[Date Prev][Date Next][Thread Prev][Thread Next][Date Index][Thread Index]

FTC v Toys "R" US

        This is an update of a prior discussion.  When the FTC took on Toys
  "R" US (TRU) for coercing Hasbro from selling to the price clubs,  a
  perceptive list member pointed out that this didn't make sense since
  Hasbro would lose a lot of profits by foregoing price club sales and that
  it was implausible that a 20% oligopolist like TRU could browbeat a huge
  monopolist like Hasbro.  At that time,  I suggested that TRU must be
  returning the favor by keeping products competitive with Hasbro off its
                Our reaction has now been corroborated by the FTC,  as
  shown in the following citations from the Judge's Initial Decision:
             "178.  Verrechia (HasbroÂ’s CEO)  had complained to TRU that it
                 selling knock-offs of HasbrosÂ’ merchandise and "that was
  one of                   the things  he hoped to gain in return." (i.e.
  in return for not selling to                 the price clubs.)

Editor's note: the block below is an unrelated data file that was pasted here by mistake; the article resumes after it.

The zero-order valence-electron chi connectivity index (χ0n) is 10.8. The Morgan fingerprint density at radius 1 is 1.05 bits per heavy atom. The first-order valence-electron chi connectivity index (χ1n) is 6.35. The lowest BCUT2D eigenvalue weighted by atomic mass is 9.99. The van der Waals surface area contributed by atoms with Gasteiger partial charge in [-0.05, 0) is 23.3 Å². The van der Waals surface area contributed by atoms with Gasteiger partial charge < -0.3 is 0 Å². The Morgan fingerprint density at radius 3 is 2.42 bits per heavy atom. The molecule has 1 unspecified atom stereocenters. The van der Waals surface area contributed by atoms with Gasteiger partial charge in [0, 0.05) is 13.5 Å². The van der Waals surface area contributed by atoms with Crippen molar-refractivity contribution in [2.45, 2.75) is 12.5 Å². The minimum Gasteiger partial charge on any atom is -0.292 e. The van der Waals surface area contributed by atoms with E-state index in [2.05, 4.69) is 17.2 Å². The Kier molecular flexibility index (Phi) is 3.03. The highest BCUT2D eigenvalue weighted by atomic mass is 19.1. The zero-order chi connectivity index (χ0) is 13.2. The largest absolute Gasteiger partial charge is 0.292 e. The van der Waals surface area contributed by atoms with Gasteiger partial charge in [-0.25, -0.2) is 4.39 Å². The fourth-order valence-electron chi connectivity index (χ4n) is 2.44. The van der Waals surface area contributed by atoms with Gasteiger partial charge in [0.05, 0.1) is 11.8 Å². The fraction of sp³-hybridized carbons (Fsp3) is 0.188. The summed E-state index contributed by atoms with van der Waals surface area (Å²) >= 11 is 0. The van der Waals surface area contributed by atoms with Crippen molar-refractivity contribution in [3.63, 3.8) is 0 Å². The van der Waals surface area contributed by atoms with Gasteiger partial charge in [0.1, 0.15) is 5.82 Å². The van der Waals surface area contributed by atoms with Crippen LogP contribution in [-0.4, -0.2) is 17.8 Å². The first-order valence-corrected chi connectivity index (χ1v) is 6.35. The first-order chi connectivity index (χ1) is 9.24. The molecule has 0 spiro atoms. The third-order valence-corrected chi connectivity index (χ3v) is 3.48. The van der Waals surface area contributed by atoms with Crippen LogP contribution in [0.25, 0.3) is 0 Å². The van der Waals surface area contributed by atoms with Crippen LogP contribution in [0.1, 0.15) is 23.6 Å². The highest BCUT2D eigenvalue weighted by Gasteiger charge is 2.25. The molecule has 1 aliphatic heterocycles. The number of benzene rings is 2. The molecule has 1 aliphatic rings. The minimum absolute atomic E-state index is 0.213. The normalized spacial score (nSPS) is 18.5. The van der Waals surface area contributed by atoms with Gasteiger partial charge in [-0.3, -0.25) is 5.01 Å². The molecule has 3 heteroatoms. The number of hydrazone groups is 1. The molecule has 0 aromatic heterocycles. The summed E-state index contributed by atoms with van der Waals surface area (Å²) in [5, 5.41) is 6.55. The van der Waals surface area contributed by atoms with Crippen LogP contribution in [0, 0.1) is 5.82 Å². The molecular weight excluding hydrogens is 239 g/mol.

180.  The effort by Hasbro to seek concessions from
  TRU,                               including  knock-offs is corroborated
  in a Hasbro documentÂ…
                    n227.  Mr. Goldstein,  vice-chairman and CEO of TRU,
  testified                        that  respondent providesÂ…services for
  manufacturers                                      includingÂ…avoiding
  knock-off toys. (Imitations)."
              The judge calls this Quid pro Quo.  The QPQ factor explains
  why "mere"  number of competitors (e.g. 10 competitors will give you more
  competition than 5 and  2 or 3 or 4 won't give you much competition at
  all) are important in antitrust as Adam Smith and his faithful student
  Chuck Mueller have been saying all along.
                Incidentally 1:  What are "knock-offs".  Why they are legal
  products which a first-comer hates because they provide competition.
                Incidentally 2:  Anti-Monopoly has disappeared from the
  shelves of TRU and the other mass merchants and Hasbro calls it a 
  "knock-off",  never mind that the object of the "knock-off"  was stolen
  from the public domain and inventors and Anti-Monopoly is a patented
  innovation over Monopoly.    
                 Incidentally 3:  Given what appears in the Initital
  Decision,  why isn't the FTC going after Hasbro?  Does it think that
  Hasbro is a poor, victimized giant or does it buy the idea it mentions, 
  i.e. that Hasbro is only a 10 to 14% monopolist in some giant toy and
  game market.  If the later,  it must have been brainwashed by cluster
  theory economists.
  Merry Christmas and a Happy New Year